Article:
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idiot" is the term which Pottle privately
applies to the king. Yet they are very
fond of one another, as indeed I think we
almost all are. Our prime favourite, perhaps,
is Rollar, who, from being passionately
addicted to aquatics, and having, in
consequence a general disability to sit with
comfort, is known amongst us familiarly as the
merman. If it can be possibly managed, we
contrive that he shall be a sea-captain, or
second mariner, because he doesn't like those
parts, and blushes, and reads them in a strange
falsetto voice, very like a mermaiden's. He is
likewise termed the stroke; he being, indeed,
the stroke oar of the Leander boats; and,
sometimes, on account of his stoutness, the
apoplectic stroke. But we all like him
immensely. We have an Irishman and a
Welchman in the company, with great
brogues and their national characteristics
in their fullest bloom. They sit next to each
other, and read from the same book, but
they never fail to quarrel every night. "You
pe tam'd," in a low but perfectly distinct
tone, too often interrupts the harmony of
our periods, and the president's hammer
elicits from these two foreigners a good deal
more recrimination than apology. I think
the tenderness of our love-passages is
increased by O'Brien's Irish pathos, but for
Cadwallader ap Morgan I cannot say so
much. The most amusing speech I ever heard
in my life, perhaps, was Hamlet's famous
soliloquy as delivered by this voice from the
Principalities; while his passion, when we
screamed at him, was Owen Glendower's to the
very life.

Our best lady-reader is Mervyn Haverse,
the curate. The snowy-banded, delicate-
handed, but not dilettanti priest, to whom
these Wednesday evenings of ours are perhaps
more pleasant than they are to any of us.
They make for him little resting-places in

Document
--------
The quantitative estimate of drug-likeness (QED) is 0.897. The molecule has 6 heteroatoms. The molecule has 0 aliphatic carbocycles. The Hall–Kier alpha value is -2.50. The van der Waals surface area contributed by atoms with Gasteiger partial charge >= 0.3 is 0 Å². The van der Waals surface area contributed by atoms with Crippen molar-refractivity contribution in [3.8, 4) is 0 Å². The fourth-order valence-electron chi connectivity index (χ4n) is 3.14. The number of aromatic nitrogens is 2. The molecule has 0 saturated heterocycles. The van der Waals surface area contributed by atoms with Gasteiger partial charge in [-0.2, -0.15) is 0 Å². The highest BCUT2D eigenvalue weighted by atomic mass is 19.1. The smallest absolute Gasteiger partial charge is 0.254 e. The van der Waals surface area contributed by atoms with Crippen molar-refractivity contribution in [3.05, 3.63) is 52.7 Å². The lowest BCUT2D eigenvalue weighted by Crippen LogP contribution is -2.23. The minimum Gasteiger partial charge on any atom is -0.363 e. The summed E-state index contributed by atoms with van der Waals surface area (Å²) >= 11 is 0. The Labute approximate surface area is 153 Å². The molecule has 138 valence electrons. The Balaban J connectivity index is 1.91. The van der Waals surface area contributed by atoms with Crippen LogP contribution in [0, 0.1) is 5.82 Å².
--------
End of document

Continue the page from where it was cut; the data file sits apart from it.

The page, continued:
weeks of up-hill labour, in a great London
parish, and afford meetings with his old
college friends which otherwise could hardly
be; and, indeed, apart from the intellectual
pleasantry of our Shakespeare, it is something
to have discovered a nest in this populous
city, from which our companions, however
full-fledged, are not likely to depart. "When
half of you are judges and myself a bishop,"
says Haverse, "I hope we shall go on Old
Boy-ing one another all the same."

I declare I can't bear Dowdler to sit next
to me (although in other respects he is
perfectly satisfactory), on account of the habit
he has acquired of whispering to himself. I
thought at first he was following the other
readers in their parts, as if they were
accomplishing the Psalms, and that was distressing
enough; but now I know he is rehearsing
his own speech before it comes to his turn.
I hear sometimes half-a-dozen leaves or more
turned over very softly (he wets his finger to
do it, on the sly), and then a low monotonous
talk begins, like voices in the chamber of
death, until his passage comes upon him
unawares, and "Dowdler," from the president,
makes him turn red all over, if I may judge,
at least, from the roots of his hair, and his
ears, and the back of his neck. Also, old
Dowdler is remarkable whenever a portion
of French happens to occur in a speech of
his; for, from inability to pronounce that
language, he will leap the whole passage like
a fence, and start from the other side, or else
leave the room with his handkerchief to his
face as though his nose were bleeding, which
it is not.

Last comes the eighth man of our
ShakespeareVincent; or, as I should rather
say, and as he would much rather I should
say, the Honourable Marmaduke Plantagenet
Smythe Vincent. He is a very tall
young man indeed. How tall, I cannot
accurately say, but I took an opportunity
while he was standing with his back to
me (a relative position toward people in
general which pleases him) of measuring
from his coat collar to the skirts of his
raiment, and found that to be five feet eight
inches; the heels of his boots to be three
inches, and the height of his all-rounder to
be three inches and a quarter; we thus
have his total altitude, with the exception
of a small piece of leg below the calf,
and of his honourable head. I think he
would read better, upon the whole, if he did
not lisp; and particularly as his range of
characters is more extended than that of any
other member of the society. I doubt whether
the sudden death of any member would
disturb him (I am sure mine would not) so
much as the appropriation of his speech for
that evening would please him. The prologues
have become his perquisites, and he goes
quietly through the choicest epilogues amidst
the clash of knives and pop of corks, as though
supper was nothing in comparison to his
confounded lisp. Despite drawbacks, we all read
well enough to enjoy our adored author
among ourselves. Being an ancient institution
as such institutions go, we do not tolerate
innovations or new readings; and I should
be very sorry to see Mr. Payne Collier, or
Mr. Halliwell drop in accidentally when we
are on this topic; especially after the toasted-
cheese period of the evening.

  Now ready, in Twenty-eight pages, stitched,
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